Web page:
Every day ex-communist Bulgaria proudly announces yet another foreign investment project for a new shopping mall, a golf course or a residential complex.

The real estate boom has created new jobs and the government boasts an economic growth of 6 percent a year. But investing in construction alone cannot bring long-term prosperity to the poorest European Union member.

Bulgaria’s problems, analysts say, include underinvestment in infrastructure and manufacturing, a large grey economy, eroding education, growing consumer indebtedness, crippling inflation and a ballooning current account deficit at a time of global credit jitters.

They say the Balkan country faces troubled times ahead if it does not move quickly to address the looming economic risks.

“We are seeing building of shopping malls and investment in real estate but not in product-generating sectors that can boost potential for the future. That is certainly a problem,” said Ivailo Vesselinov, senior economist at Dresdner Kleinwort. The European Bank for Reconstruction and Development (EBRD) said the investment pattern was worrying and Bulgaria was likely to feel a negative impact in the medium term.

“There should be more efforts in dealing with issues like human capital, education, the brain drain,” EBRD’s economist Fabrizio Coricelli said. Out of a total of 4.36 billion euros in foreign direct investment attracted last year, nearly 3.2 billion went into real estate and construction, financial services and trade. Manufacturing received just 804 million euros.

The World Bank warned recently that Bulgaria would never reach EU income levels if its labour productivity continues to rise by only 2 percent a year.

The share of services — banking, trade and real estate in particular — now makes over half of the country’s annual economic output, while industry’s share stays roughly unchanged at around 30 percent and agriculture has shrunk threefold.

With global borrowing conditions getting tighter, analysts expect the fast pace of property price growth in post-communist Europe — at an average annual of 20 percent — to slow down and investment to moderate.

A decline in foreign capital flows would hurt Bulgaria, which relies entirely on foreign direct investment to cover a yawning current account gap of over 20 percent of GDP this year, driven by surging imports.

“The credit crisis will not end tomorrow…over the years there will be a negative impact on Bulgaria,” said Daniel Gros of the Brussels-based Centre for European Policy Studies.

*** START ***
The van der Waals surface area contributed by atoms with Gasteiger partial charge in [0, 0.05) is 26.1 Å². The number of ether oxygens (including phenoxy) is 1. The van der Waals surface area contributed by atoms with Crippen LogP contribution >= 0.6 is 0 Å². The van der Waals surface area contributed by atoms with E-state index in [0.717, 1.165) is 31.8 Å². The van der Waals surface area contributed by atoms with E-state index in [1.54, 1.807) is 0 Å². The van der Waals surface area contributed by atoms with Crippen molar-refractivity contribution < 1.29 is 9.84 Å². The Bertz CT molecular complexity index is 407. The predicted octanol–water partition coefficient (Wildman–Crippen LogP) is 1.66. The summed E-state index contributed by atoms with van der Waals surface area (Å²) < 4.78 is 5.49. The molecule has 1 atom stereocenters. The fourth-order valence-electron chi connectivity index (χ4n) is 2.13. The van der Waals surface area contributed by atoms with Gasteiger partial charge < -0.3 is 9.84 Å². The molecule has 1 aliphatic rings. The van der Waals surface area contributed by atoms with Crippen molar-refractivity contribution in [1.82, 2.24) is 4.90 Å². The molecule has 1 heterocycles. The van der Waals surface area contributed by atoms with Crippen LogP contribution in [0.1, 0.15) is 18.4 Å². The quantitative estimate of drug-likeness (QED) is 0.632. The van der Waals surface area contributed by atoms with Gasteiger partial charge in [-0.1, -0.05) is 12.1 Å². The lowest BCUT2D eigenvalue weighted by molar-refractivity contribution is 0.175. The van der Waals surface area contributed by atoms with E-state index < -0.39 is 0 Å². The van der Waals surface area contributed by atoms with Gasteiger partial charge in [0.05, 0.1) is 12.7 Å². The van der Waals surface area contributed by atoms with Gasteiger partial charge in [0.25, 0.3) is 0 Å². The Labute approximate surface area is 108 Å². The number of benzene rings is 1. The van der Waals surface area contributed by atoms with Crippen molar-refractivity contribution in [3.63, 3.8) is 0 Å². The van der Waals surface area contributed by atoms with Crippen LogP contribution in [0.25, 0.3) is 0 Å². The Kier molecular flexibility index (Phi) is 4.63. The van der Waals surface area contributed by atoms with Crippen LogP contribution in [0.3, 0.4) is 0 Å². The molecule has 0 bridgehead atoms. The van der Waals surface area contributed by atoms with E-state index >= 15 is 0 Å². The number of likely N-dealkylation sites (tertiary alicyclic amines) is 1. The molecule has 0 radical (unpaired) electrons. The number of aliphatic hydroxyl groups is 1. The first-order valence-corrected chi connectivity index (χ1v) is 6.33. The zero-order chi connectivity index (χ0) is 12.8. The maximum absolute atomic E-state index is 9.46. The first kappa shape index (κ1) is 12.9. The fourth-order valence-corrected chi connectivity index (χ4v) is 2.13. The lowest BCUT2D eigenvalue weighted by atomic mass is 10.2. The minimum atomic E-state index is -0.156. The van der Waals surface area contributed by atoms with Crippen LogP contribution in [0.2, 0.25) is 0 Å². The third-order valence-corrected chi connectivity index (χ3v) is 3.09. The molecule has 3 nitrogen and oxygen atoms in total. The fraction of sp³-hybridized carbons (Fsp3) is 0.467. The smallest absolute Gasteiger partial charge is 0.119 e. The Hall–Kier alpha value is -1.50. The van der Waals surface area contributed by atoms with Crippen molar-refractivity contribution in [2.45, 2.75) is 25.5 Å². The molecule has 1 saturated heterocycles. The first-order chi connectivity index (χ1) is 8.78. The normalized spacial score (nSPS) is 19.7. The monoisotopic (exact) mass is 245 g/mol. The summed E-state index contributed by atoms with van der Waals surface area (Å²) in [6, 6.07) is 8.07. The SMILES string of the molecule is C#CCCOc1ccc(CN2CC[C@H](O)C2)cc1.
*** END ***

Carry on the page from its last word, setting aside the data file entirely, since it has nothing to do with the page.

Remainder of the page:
Another headache is racing inflation, which hit an annual 12.6 percent in November. Analysts warn that without some slowdown in explosive consumer lending and demand, Bulgaria’s emerging economy faces a serious risk of overheating.

Bulgarians readily run up debt in their zeal to buy flat screen TVs, new cars and houses after decades of communist austerity.

Inflation adjusted lending rates are negative or close to zero, which draws queues for more loans. Credits have jumped 60 percent by October, while deposits rose 30 percent.

The central bank, worried by the credit boom, urged banks earlier this month to raise lending rates and tighten rules in line with the international situation. It said it was ready to intervene with fresh measures to cool down the trend.

And while a financial crisis like the 1996/97 one that wiped out a third of Bulgaria’s banks is unlikely, the country could feel the pinch if western banks, which control most of the local sector, tighten funding for their arms, analysts said.

The Socialist-led government has repeatedly pledged to keep its prudent fiscal policy and run a budget surplus of over 3 percent of GDP next year to counter external risks.

But analysts say it remains to be seen whether the ruling coalition, whose popularity is waning, will not succumb to growing public pressure for higher wages.

The government’s main tool to steer the economy is fiscal policy as Bulgaria operates under a currency board regime, which limits monetary policy and fixes the lev currency to the euro. reuters